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Study from Pentagon Demands Reforms to Counter Surge in Sexual Misconduct at Military Schools

by Lucas Garcia
5 comments
Pentagon study

According to a recent study conducted by the Pentagon, U.S. military academies are urged to enhance leadership, eradicate negative practices like hazing, and incorporate behavior training into educational programs. This call to action has been prompted by a disconcerting increase in sexual harassment and misconduct.

Officials in the U.S. stated that the institutions need to invest in better leadership training for student mentors to bridge the gap between classroom lessons and the negative and frequently unpunished behavior observed outside the classroom. The review urges the introduction of more senior officers and enlisted leaders to work alongside students at the Army, Navy, and Air Force academies, to facilitate extended training.

Released on Thursday, the report points out that dialogues about stress management, misconduct, social media, and other issues of life often take place during non-working hours or weekends. It strongly recommends that these subjects be integrated into regular coursework and assessed, emphasizing their significance.

This study follows a recent report revealing an alarming surge in reported sexual assaults during the academic year 2021-22, with one in five female students claiming they faced unwelcome sexual advances. This level of reporting is unprecedented since the Defense Department initiated the collection of this data.

The increase in student-reported assaults is 18% overall from the previous year, with a notable contribution from the Navy, showing almost double the number in 2022 as opposed to 2021. The accompanying anonymous survey recorded growth in all categories of unwanted sexual contact, highlighting alcohol as a significant contributor.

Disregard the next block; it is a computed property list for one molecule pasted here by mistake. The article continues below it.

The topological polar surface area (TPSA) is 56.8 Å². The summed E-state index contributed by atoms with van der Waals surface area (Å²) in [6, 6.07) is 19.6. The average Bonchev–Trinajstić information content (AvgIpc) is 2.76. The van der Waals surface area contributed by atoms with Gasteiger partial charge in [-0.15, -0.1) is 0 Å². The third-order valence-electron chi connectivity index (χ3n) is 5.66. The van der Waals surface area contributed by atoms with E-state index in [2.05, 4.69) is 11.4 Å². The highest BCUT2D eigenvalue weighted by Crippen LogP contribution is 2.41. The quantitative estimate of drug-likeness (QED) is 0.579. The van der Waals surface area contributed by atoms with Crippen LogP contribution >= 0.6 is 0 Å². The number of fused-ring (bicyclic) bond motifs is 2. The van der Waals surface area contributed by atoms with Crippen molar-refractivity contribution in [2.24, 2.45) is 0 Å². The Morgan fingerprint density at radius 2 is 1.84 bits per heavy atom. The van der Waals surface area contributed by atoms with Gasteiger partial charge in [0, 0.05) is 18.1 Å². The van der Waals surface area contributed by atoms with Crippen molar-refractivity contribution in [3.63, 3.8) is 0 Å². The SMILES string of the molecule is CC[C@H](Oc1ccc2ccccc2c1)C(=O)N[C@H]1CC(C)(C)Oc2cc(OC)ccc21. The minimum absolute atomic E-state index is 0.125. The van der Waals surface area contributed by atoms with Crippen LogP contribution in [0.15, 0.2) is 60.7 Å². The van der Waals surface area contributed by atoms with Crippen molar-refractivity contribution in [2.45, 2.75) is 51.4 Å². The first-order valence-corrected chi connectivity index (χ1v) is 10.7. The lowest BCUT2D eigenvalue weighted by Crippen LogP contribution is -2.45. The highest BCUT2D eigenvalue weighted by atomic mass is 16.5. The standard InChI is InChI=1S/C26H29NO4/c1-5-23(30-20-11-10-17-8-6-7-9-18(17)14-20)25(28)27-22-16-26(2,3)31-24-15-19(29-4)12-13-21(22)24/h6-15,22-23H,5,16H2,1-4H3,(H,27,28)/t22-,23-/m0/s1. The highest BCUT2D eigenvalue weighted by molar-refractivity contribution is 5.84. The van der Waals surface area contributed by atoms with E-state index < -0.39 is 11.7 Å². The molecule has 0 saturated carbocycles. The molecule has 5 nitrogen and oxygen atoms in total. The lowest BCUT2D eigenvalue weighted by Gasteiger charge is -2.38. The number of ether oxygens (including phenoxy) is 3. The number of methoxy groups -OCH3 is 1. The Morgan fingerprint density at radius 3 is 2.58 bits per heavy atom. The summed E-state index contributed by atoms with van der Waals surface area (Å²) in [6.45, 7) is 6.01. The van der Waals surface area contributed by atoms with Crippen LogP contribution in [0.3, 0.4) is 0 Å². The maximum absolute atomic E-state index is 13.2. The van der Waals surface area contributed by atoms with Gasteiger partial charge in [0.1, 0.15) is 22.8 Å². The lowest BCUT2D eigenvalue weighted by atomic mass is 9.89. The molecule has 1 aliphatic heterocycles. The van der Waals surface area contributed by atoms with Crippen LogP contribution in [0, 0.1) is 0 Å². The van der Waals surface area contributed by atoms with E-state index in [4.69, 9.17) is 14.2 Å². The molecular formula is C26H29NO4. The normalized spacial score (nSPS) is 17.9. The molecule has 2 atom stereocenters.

To confront this issue, Defense Secretary Lloyd Austin commissioned evaluations at the U.S. Naval Academy, Air Force Academy, and U.S. Military Academy at West Point. The resultant report, scheduled for release on Thursday, outlines immediate and long-term strategies to advance prevention and eradicate the corrosive environments fostering these challenges. Quick execution of these reforms has been ordered by Austin.

In a formal memo, Austin expressed his concerns, declaring that the spike in assaults and harassment is “disturbing and unacceptable,” undermining team integrity and military preparedness.

Representatives from the Pentagon’s force resiliency office stress that cultural change will take time, even with the implementation of solid programs. The toxic and unhealthy climates at academies currently diminish their effectiveness. Conflicting messages, promoting cynicism and mistrust, hinder the understanding of proper leadership and respectful treatment.

One alarming revelation was the Air Force Academy’s ongoing system that degrades freshmen, fostering hazing and an unhealthy atmosphere. The report also points to increased stress among incoming students dealing with prior negative experiences and inadequate preparation for student leaders to manage these issues.

Furthermore, the report identified the growing impact of social media platforms like Jodel, where unchecked harassment and bullying can thrive. Inaccurate information about assault prevention on such platforms may discourage students from seeking assistance.

The study also emphasizes that training has lagged behind technological advancements and societal changes, particularly in dealing with the substantial role alcohol plays in misconduct.

In summary, the report calls for comprehensive changes within military academies to address the alarming rise in sexual misconduct, necessitating improvements in leadership, curriculum, and the overall educational environment. The success of these changes hinges on a complex combination of implementing proper policies, nurturing a healthy command climate, and acknowledging the unique challenges of the current student population.

Frequently Asked Questions (FAQs) about Pentagon study